This post is the first in a series of articles on the Seasons, Sundays, and Feast Days that make up the Church’s liturgical calendar. Feast Days are those days set aside by the Church to celebrate and commemorate martyrs, Christians of the past, events from the life of Christ, and other Biblical stories. Join us as we journey through the celebrations of the ancient Church.
At Redemption City Church, we plan our liturgy, preaching, and church life around the traditional Church calendar (also known as the Liturgical Calendar). We believe this is useful and healthy for a Christ-centered church and followers of Christ. In highlighting the traditional Feast Days as well, we do so in order to boast in Christ, and in Christ alone. These stories are centered on Him and we rejoice in celebrating His mighty wonders and deeds.
You can find out more about the church calendar and why we follow it as a church in our previous article.
Scripture Reading: John 11:1-44
What is Lazarus Saturday?
Lazarus Saturday is a feast day celebrated by the Church on the Saturday before Palm Sunday. On Lazarus Saturday, the Church commemorates Christ’s greatest and last miracle before his death – the Raising of Lazarus. In the story of the Raising of Lazarus (John 11:1-44), we see both a foretelling of Christ’s own death and resurrection, and a promise that all of us will be raised to new life, “The resurrection of Lazarus is a prophecy in the form of an action. It foreshadows Christ’s own Resurrection eight days later, and at the same time it anticipates the resurrection of all the righteous on the Last Day.” Further, the account in John’s Gospel tells us about Christ’s humanity - “Jesus wept.” (John 11:35) - and his divinity - “Lazarus, come out!” (John 11:43). At the tomb of Lazarus, Christ weeps in solidarity with and for all those who grieve and proclaims that sorrow and death are not the end, for Christ is our end, “I am the resurrection and the life. Those who believe in me, even though they die, will live, and everyone who lives and believes in me will never die!” (John 11: 25-26, NRSV).
The earliest reference to the Lazarus Saturday service comes from the letters of Egeria, a Spanish nun, who journeyed to Jerusalem sometime between A.D. 381 and 384. In one of her letters, Egeria records that on the Saturday before Palm Sunday, Christians from the Jerusalem church gathered at the Lazarium (the tomb where Lazarus was first buried), sang hymns and listened to a reading of the “Raising of Lazarus” from John’s Gospel. Scholars believe that by the end of the 4th-century, Lazarus Saturday was widely commemorated in the Church.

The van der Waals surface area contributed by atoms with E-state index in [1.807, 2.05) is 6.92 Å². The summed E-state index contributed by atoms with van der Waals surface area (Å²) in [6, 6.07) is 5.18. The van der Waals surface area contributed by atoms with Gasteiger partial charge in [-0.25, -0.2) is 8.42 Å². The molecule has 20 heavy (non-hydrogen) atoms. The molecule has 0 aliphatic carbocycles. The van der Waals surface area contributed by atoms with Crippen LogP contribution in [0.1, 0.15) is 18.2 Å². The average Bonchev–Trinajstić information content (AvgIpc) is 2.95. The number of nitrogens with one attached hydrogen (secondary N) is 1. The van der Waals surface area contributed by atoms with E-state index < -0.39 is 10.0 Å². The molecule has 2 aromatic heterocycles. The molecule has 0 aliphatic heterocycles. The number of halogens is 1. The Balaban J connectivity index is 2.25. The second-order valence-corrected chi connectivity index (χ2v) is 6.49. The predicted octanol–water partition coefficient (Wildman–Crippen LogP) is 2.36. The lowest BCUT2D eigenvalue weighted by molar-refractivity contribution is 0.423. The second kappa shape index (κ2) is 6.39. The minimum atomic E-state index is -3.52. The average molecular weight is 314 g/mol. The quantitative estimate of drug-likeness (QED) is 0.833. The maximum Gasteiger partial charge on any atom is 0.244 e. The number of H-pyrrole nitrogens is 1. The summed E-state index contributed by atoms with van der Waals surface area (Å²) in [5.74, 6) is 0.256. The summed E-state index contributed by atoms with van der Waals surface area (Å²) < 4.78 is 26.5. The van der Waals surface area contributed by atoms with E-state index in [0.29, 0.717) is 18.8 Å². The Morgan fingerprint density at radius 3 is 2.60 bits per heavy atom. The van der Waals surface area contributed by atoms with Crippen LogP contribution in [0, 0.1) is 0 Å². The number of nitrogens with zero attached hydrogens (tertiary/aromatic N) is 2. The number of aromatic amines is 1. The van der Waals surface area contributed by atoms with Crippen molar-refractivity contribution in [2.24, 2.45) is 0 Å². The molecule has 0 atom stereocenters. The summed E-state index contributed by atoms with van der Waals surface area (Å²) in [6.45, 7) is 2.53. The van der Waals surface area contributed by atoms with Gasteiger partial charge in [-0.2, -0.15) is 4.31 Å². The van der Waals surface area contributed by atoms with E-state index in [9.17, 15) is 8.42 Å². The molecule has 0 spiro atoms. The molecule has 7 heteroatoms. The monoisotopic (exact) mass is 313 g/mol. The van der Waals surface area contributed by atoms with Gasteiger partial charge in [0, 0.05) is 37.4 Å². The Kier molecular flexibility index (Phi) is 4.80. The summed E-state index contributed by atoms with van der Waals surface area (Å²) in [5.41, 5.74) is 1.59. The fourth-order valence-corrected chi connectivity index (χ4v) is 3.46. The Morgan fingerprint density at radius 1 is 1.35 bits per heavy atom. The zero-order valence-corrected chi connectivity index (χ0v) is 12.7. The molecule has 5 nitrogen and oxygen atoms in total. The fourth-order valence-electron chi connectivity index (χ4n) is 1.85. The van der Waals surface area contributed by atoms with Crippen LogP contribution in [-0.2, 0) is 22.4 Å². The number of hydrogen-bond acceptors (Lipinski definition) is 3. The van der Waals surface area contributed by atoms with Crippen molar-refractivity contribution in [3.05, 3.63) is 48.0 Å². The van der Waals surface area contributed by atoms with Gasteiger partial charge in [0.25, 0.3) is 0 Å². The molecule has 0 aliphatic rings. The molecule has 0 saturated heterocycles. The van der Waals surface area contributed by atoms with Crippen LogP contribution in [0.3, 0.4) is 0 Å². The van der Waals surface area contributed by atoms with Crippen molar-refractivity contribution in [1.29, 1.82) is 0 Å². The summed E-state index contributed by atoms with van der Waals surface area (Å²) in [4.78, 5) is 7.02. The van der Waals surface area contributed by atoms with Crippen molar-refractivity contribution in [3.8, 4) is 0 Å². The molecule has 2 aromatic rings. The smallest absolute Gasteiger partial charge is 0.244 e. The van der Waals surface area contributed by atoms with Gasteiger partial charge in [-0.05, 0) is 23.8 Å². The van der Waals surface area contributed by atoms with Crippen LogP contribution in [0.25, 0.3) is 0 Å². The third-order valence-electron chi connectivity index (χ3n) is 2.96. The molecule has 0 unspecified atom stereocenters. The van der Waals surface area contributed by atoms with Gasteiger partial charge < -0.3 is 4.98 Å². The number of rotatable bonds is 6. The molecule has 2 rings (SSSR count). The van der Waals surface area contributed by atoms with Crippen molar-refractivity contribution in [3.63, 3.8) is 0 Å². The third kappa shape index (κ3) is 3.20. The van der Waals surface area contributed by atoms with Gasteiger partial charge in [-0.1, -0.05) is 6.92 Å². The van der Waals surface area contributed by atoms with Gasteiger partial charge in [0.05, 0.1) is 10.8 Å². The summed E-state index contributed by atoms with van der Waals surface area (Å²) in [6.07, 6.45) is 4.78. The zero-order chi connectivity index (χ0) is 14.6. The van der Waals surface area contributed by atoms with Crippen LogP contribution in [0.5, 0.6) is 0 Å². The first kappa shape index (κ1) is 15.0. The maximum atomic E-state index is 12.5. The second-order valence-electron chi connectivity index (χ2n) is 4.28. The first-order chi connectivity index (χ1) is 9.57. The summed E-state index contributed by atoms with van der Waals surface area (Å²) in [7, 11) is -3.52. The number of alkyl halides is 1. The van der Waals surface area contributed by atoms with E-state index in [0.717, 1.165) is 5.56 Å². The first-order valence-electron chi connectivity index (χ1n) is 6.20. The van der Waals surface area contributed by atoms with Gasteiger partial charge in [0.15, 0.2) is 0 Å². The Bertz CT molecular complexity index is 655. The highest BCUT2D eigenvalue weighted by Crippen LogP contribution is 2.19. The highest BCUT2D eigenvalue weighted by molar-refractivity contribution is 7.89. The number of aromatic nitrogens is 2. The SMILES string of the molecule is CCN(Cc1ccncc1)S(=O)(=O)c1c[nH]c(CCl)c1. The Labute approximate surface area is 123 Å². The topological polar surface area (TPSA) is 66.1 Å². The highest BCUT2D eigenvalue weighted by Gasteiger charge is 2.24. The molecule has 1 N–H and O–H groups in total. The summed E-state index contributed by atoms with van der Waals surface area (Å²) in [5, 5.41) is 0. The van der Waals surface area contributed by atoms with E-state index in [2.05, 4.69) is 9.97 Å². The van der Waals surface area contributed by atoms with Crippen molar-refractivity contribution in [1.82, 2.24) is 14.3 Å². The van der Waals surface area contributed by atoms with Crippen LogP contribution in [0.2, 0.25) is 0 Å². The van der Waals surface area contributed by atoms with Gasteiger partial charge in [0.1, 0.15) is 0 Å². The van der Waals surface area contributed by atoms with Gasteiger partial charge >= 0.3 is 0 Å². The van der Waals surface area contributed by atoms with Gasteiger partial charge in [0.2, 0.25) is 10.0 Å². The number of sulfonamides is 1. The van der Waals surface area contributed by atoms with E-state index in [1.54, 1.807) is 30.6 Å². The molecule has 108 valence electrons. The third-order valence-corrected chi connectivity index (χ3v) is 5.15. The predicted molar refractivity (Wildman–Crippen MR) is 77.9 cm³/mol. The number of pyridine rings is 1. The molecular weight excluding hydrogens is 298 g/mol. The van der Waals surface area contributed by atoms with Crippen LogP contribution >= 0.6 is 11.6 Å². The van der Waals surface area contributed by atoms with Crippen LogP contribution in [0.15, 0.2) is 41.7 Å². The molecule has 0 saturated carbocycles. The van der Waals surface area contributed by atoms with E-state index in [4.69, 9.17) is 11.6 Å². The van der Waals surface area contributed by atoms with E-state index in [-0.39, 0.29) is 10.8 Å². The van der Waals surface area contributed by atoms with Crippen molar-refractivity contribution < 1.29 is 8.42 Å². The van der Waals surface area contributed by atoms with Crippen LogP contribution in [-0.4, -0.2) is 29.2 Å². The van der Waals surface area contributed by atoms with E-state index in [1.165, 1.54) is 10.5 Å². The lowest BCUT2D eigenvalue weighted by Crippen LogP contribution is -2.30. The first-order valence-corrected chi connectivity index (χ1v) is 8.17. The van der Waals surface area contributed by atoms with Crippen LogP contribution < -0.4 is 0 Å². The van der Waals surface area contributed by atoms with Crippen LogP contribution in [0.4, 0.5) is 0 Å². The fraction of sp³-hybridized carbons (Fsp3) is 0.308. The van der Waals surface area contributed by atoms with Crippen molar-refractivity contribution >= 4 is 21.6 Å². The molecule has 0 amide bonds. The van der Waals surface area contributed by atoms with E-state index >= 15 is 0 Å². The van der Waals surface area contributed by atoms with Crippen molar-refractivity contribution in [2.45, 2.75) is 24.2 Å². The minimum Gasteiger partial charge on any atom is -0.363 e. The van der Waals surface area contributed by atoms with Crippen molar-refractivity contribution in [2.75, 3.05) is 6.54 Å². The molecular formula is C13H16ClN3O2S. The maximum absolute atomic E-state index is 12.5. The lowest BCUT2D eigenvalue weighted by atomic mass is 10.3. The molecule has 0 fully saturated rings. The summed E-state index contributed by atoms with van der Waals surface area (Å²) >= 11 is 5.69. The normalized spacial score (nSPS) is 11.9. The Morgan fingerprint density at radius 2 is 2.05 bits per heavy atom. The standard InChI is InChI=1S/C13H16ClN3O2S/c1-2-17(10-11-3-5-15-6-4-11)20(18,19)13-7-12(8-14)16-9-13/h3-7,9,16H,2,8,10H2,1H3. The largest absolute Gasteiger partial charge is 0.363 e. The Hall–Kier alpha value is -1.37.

The following Feast Hymns for Lazarus Saturday were composed by St. John Chrysostom (A.D. 349-407) and are still sung in many Churches. As you read the liturgy below, notice how the words victory, vanquisher, and death are used in the text. These words refer to an early Christian concept called Christus Victor (Victorious Christ) which describes how Christ frees humans from the power of Sin, Death, and Evil by way of his agonizing death on the cross and his victorious resurrection from the grave!
“By raising Lazarus from the dead before Your Passion, You confirmed the universal resurrection, O Christ God! Like the children with palms of victory, we cry out to You, O Vanquisher of Death; Hosanna in the highest! Blessed is He that comes in the name of the Lord!”
“O Christ God, when Thou didst raise Lazarus from the dead, before Thy Passion, thou didst confirm the universal resurrection. Wherefore, we, like babes, carry the insignia of triumph and victory, and cry to Thee, O vanquisher of death, Hosanna in the highest. Blessed is he that cometh in the Name of the Lord”
“By Your word, O Word of God, Lazarus now leaps out of death, having returned to this life. Therefore, the peoples honor You with their branches, O Mighty One; for You shall destroy Hades utterly by Your own death.”
“By means of Lazarus has Christ already plundered you, O death. Where is your victory, O Hades? For the lament of Bethany is handed over now to you. Let us all wave against it our branches of victory.”
This post was written by one of our Covenant Partners, Jerry Warner. We are grateful for the work and writing that went in to this.